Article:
WHL dumps Jan. 8 start date; all will be quiet for next month . . . How/why did we start to normalize the numbers? . . . USTA out of Frisco Bowl, into First Responder Bowl

There won’t be many of us doing this over the next 10 days, but here’s a Christmas song that I really, really enjoy . . .


A tip of the Taking Note fedora to the WHL for doing the right thing in not only whlscrubbing its Jan. 8 start date, but also for not coming up with another proposed start date.

The 22-team league, which has teams in four provinces and two states, announced Tuesday that “with public health restrictions in place across Western Canada and the Pacific Northwest U.S., the WHL is not in a position to start its regular season as planned on Jan. 8.”

This decision was made, according to a statement, “following further consultation with regional health authorities.”

What’s next for the WHL? According to the statement, its board of governors ”will meet in January to consider potential start dates.”


If you stop by here on a regular basis, you will have noticed that I didn’t post anything, not even a COVID-19 update, on Monday.

Well, I did edit a Mondays With Murray piece and posted that, but that was it.

CovidI actually started to put together a regular week-day piece, but I found that as I pulled in the COVID-19 numbers I only got more and more frustrated. No matter how you look at the numbers, there really isn’t an end in sight.

Yes, one vaccine is here and more are on the way. But it’s not a magic elixir that is going to make things better overnight. Yes, we are going to need still more patience.

Earlier on Monday, I had spoken with the owner of a small business in Kamloops and he, like me, figures we’re in this until the summer months get here. Even though it didn’t have to be that way.

And then I spoke with a friend in Regina, who told me about the clown show that hit Regina on Sunday in which the two lead clowns weren’t even from Regina. We talked, too, about the restrictions that are coming to Saskatchewan. It was, we agreed, like in so many other Canadian jurisdictions, too little, too late. And, we agreed, it didn’t have to be like this. If only the politicians had acted sooner, we agreed.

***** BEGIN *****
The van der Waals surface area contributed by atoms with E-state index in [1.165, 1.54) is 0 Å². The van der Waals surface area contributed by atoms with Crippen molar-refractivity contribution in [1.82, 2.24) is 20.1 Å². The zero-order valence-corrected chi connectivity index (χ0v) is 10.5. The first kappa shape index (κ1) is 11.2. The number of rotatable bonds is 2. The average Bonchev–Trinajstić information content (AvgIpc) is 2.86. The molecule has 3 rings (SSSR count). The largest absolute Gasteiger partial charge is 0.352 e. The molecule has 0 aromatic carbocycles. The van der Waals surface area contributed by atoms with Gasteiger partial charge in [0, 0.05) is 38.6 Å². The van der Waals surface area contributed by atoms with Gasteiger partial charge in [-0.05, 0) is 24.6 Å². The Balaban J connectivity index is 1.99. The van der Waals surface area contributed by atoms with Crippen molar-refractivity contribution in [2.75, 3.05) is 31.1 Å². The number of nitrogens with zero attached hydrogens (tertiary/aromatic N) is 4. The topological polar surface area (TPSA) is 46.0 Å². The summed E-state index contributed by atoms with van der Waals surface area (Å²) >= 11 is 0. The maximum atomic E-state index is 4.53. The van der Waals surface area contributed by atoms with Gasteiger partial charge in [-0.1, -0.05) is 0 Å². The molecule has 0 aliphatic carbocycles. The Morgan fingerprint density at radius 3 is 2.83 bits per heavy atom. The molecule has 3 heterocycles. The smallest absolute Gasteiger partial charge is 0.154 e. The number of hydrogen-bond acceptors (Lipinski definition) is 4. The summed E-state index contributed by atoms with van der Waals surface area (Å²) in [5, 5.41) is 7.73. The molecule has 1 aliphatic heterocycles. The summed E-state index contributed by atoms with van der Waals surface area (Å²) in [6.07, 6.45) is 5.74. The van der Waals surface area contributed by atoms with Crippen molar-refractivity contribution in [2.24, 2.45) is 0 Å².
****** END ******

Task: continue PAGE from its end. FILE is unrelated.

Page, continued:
But, still, I was going to write something. I was going to cobble something together and get it on the site.

But then . . .

I had been told on Friday about a B.C. junior hockey team whose 19- and 20-year-olds had skated together that day. If, indeed, that happened it would have been in direct contravention of restrictions that had been put in place by the Provincial Health Office (PHO) earlier in the month, one that prohibited such players from participating in indoor or outdoor sports.

On Monday, as I was getting my thoughts together, I got another text, this one informing me that same team had held a “full team practice” earlier in the day. As the source put it: “Other teams have gone home and they are practising!”

And then I saw the ‘woe is me’ piece that the BCHL’s Nanaimo Clippers — who aren’t the team referred to above — posted on their website. Well . . . that was enough to shut down my brain and open John Grisham’s latest novel.

At one point, Clippers owner Wes Mussio is quoted (on the Clippers’ website, not in the Grisham book):

“I’ve heard from many hockey fans that coming to a Clippers game is the highlight of their week and without hockey, their mental health is declining. I don’t blame them because this is our national sport and not being able to enjoy it is a tremendous sacrifice.”

Nowhere in the Clippers’ statement is there even one word about the safety of their community, or even a mention of families who have lost loved ones, or anything about people in hospitals. Nothing about healthcare workers. Nada about teachers. Retail workers? Forget it.